Had an individual person done this, the law would have been on him quicker than lightning[1]. But when a company does it, it gets off with a trivial fine.

 To be fair, a company wouldn't stalk and kill me, whereas an individual person 'just might'.Don't read too much into this comment...just saying I'm not surprised if the law comes down quick as lightning on an individual person who is doing such creepy stuff, whereas companies can...
 You might want to look at the history of a certain banana dealer before making the statement that a company wouldn't stalk and kill you[1]. A bit of a bizarre story, but don't rule such things out.You are right though, the fine for such behavior was pretty small.
 "To be fair, a company wouldn't stalk and kill me, whereas an individual person 'just might'.""Who's being naive, Kay?"-Michael Corleone, The Godfather
 It's a perfect example of correlation not equating with causality!1) A company is more likely to stalk you than any person. 2) A company is more likely to cause your death than any person.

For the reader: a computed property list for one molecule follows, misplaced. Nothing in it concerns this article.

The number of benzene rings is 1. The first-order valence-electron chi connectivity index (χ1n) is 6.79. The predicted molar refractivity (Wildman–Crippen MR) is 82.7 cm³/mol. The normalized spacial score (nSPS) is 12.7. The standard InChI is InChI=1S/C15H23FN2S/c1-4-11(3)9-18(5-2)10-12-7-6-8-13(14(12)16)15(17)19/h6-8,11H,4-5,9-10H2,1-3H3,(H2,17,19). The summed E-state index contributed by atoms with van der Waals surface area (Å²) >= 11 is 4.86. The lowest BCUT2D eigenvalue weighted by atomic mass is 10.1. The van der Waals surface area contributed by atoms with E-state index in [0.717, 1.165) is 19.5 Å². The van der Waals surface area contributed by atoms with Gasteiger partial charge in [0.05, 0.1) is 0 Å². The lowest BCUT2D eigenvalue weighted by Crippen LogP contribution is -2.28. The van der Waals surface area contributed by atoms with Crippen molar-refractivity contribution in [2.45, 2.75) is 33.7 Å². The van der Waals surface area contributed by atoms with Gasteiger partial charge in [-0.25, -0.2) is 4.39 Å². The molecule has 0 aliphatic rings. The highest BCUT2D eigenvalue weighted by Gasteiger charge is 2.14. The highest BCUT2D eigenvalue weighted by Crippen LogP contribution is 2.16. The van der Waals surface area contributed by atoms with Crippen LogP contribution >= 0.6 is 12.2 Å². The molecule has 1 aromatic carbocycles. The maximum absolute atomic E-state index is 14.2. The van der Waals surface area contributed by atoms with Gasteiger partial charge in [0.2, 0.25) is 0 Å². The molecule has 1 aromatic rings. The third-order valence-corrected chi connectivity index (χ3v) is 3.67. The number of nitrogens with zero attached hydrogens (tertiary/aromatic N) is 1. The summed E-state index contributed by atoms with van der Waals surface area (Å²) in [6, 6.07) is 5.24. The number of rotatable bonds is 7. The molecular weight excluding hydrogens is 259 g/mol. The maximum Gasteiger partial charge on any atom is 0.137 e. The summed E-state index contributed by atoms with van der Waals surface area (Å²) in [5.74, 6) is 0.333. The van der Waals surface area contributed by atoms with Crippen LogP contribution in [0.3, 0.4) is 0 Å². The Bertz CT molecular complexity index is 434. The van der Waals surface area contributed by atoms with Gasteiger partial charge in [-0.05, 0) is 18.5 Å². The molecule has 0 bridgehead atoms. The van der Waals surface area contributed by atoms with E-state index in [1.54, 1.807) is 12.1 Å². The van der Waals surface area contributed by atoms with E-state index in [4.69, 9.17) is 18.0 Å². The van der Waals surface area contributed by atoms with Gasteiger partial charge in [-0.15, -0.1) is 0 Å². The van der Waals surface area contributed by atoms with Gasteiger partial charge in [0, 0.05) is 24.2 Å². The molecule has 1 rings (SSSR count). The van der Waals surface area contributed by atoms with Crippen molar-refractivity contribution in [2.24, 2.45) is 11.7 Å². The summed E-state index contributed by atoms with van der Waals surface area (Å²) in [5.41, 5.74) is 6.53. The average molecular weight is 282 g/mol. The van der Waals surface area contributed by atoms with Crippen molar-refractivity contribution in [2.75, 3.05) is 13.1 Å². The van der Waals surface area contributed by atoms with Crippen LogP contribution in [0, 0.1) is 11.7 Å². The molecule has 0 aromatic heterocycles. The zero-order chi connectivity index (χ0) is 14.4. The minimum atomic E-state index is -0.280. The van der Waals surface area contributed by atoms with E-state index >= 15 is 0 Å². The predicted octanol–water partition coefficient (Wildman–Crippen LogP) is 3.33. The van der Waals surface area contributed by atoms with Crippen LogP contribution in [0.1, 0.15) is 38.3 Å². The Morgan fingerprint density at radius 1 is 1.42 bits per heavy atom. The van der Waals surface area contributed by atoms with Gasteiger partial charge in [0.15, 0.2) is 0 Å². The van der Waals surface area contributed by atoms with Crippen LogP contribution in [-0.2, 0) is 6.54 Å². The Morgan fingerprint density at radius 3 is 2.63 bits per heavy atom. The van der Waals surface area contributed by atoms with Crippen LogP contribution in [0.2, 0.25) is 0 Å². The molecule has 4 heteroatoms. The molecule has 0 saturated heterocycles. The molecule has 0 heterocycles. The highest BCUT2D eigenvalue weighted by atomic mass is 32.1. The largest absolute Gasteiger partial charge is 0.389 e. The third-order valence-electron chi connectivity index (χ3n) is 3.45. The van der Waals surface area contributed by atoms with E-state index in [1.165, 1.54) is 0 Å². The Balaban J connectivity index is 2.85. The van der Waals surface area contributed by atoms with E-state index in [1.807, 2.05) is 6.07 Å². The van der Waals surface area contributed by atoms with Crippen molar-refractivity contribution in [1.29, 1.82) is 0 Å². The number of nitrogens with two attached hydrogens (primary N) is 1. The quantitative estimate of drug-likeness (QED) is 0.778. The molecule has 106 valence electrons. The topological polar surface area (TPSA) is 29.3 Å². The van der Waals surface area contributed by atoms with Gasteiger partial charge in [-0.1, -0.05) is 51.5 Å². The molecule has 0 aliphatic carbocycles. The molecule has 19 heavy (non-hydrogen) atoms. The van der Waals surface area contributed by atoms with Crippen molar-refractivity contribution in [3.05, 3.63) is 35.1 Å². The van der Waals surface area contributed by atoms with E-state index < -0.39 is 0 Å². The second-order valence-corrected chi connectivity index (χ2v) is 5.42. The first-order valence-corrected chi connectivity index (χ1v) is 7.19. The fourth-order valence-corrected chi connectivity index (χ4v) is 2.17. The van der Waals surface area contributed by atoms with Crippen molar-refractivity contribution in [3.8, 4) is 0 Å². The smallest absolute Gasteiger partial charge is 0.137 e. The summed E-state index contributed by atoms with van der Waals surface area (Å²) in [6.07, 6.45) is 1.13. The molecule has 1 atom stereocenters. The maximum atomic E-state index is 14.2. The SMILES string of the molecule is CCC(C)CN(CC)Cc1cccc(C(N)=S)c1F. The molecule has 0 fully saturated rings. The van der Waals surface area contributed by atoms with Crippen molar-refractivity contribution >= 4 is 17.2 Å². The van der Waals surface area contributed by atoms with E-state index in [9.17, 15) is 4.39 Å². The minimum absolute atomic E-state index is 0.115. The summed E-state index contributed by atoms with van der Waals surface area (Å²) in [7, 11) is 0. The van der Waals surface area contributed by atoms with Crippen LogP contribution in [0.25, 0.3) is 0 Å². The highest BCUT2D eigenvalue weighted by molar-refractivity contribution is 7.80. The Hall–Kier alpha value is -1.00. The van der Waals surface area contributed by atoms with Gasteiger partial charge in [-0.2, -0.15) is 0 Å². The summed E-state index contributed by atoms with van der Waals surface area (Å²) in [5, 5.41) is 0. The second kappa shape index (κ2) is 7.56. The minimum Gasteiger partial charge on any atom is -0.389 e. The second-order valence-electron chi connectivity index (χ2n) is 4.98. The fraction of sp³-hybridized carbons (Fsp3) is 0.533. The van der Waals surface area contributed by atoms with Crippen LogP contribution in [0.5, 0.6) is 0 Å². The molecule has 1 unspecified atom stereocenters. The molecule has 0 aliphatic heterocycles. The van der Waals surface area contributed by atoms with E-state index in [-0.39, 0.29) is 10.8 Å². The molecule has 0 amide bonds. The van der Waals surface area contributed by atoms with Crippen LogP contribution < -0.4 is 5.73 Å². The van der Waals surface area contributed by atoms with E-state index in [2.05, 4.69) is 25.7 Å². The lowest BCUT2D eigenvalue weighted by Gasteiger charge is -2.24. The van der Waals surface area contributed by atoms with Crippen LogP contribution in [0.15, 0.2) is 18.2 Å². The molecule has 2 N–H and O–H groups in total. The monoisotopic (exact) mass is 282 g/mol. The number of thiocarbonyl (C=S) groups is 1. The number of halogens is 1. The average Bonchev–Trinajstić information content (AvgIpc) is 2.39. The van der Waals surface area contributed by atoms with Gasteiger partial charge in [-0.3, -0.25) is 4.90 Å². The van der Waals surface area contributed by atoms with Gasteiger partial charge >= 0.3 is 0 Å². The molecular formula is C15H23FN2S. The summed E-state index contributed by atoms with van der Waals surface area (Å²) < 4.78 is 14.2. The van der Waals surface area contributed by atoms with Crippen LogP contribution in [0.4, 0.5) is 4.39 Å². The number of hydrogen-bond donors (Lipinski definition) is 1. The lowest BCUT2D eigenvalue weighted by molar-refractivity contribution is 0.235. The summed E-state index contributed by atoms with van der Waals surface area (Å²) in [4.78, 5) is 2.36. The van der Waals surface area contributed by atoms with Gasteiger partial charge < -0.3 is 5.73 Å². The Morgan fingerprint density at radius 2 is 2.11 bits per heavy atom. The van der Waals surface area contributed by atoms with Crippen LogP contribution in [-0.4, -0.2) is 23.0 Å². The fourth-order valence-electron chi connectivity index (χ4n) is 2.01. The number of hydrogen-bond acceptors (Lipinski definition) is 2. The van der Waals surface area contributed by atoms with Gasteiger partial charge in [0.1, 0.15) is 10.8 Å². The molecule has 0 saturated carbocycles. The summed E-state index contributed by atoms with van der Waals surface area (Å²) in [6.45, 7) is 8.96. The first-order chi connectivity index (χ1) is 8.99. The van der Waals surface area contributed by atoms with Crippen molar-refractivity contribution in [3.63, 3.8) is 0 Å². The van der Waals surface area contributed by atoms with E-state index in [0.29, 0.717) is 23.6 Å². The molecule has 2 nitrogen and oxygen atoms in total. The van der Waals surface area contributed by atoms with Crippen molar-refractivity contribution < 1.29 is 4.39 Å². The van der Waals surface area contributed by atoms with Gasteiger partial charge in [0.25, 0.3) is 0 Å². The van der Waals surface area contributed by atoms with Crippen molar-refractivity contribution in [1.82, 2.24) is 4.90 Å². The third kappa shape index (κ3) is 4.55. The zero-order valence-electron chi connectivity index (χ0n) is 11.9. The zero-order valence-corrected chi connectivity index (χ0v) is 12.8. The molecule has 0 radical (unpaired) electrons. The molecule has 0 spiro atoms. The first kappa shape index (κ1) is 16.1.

That may be true, but I think the conditional probability that a person will kill you, given that they are stalking you, is much higher than the probability that a company will kill you after stalking you. The fact that an individual is stalking you is more significant than the fact that a company is.
 At least individuals have dignity enough to warn you that they are planning to kill you! :pBut inserting conditional probably doesn't change anything:P(A) >= P(A|B)